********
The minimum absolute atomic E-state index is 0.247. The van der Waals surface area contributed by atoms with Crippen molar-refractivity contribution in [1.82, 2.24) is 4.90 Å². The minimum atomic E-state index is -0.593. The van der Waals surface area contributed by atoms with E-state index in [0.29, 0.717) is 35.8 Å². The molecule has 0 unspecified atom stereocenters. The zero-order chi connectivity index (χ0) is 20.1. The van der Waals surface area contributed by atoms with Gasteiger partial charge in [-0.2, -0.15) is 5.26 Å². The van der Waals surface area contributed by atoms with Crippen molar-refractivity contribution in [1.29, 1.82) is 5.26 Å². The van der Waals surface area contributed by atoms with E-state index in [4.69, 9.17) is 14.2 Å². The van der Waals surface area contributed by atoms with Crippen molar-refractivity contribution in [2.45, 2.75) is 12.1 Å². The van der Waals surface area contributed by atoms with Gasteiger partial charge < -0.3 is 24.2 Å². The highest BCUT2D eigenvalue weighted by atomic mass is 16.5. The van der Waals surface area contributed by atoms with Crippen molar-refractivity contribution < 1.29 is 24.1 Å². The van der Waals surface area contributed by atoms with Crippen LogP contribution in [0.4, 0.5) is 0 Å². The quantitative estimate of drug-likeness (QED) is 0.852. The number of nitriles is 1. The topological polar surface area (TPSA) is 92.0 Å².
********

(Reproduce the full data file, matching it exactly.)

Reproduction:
The minimum absolute atomic E-state index is 0.247. The van der Waals surface area contributed by atoms with Crippen molar-refractivity contribution in [1.82, 2.24) is 4.90 Å². The minimum atomic E-state index is -0.593. The van der Waals surface area contributed by atoms with E-state index in [0.29, 0.717) is 35.8 Å². The molecule has 0 unspecified atom stereocenters. The zero-order chi connectivity index (χ0) is 20.1. The van der Waals surface area contributed by atoms with Gasteiger partial charge in [-0.2, -0.15) is 5.26 Å². The van der Waals surface area contributed by atoms with Crippen molar-refractivity contribution in [1.29, 1.82) is 5.26 Å². The van der Waals surface area contributed by atoms with E-state index in [4.69, 9.17) is 14.2 Å². The van der Waals surface area contributed by atoms with Crippen molar-refractivity contribution in [2.45, 2.75) is 12.1 Å². The van der Waals surface area contributed by atoms with Gasteiger partial charge < -0.3 is 24.2 Å². The highest BCUT2D eigenvalue weighted by atomic mass is 16.5. The van der Waals surface area contributed by atoms with Crippen molar-refractivity contribution < 1.29 is 24.1 Å². The van der Waals surface area contributed by atoms with Crippen LogP contribution in [0.4, 0.5) is 0 Å². The quantitative estimate of drug-likeness (QED) is 0.852. The number of nitriles is 1. The topological polar surface area (TPSA) is 92.0 Å².